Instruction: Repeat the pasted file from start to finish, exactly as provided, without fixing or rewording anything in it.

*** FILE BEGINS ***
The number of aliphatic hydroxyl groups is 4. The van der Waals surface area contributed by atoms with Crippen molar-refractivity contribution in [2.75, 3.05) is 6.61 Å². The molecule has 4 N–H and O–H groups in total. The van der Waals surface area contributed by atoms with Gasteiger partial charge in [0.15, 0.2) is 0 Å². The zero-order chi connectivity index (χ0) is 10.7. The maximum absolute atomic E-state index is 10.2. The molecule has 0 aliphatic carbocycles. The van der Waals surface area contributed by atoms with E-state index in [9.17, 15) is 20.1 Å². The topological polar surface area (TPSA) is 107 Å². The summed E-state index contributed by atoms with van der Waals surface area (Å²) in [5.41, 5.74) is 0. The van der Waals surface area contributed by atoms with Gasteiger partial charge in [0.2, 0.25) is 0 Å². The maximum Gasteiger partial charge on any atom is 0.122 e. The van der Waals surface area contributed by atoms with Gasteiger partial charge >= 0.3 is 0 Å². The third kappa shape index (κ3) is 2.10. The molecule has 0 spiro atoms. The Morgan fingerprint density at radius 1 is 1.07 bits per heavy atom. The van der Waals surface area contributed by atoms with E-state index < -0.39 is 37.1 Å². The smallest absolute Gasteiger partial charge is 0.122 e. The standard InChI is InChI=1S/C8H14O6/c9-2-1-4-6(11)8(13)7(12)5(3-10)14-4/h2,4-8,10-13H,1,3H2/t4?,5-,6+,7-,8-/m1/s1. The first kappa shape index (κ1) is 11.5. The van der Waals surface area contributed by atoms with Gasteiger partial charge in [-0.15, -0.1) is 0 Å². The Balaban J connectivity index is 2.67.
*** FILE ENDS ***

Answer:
The number of aliphatic hydroxyl groups is 4. The van der Waals surface area contributed by atoms with Crippen molar-refractivity contribution in [2.75, 3.05) is 6.61 Å². The molecule has 4 N–H and O–H groups in total. The van der Waals surface area contributed by atoms with Gasteiger partial charge in [0.15, 0.2) is 0 Å². The zero-order chi connectivity index (χ0) is 10.7. The maximum absolute atomic E-state index is 10.2. The molecule has 0 aliphatic carbocycles. The van der Waals surface area contributed by atoms with E-state index in [9.17, 15) is 20.1 Å². The topological polar surface area (TPSA) is 107 Å². The summed E-state index contributed by atoms with van der Waals surface area (Å²) in [5.41, 5.74) is 0. The van der Waals surface area contributed by atoms with Gasteiger partial charge in [0.2, 0.25) is 0 Å². The maximum Gasteiger partial charge on any atom is 0.122 e. The van der Waals surface area contributed by atoms with Gasteiger partial charge >= 0.3 is 0 Å². The third kappa shape index (κ3) is 2.10. The molecule has 0 spiro atoms. The Morgan fingerprint density at radius 1 is 1.07 bits per heavy atom. The van der Waals surface area contributed by atoms with E-state index < -0.39 is 37.1 Å². The smallest absolute Gasteiger partial charge is 0.122 e. The standard InChI is InChI=1S/C8H14O6/c9-2-1-4-6(11)8(13)7(12)5(3-10)14-4/h2,4-8,10-13H,1,3H2/t4?,5-,6+,7-,8-/m1/s1. The first kappa shape index (κ1) is 11.5. The van der Waals surface area contributed by atoms with Gasteiger partial charge in [-0.15, -0.1) is 0 Å². The Balaban J connectivity index is 2.67.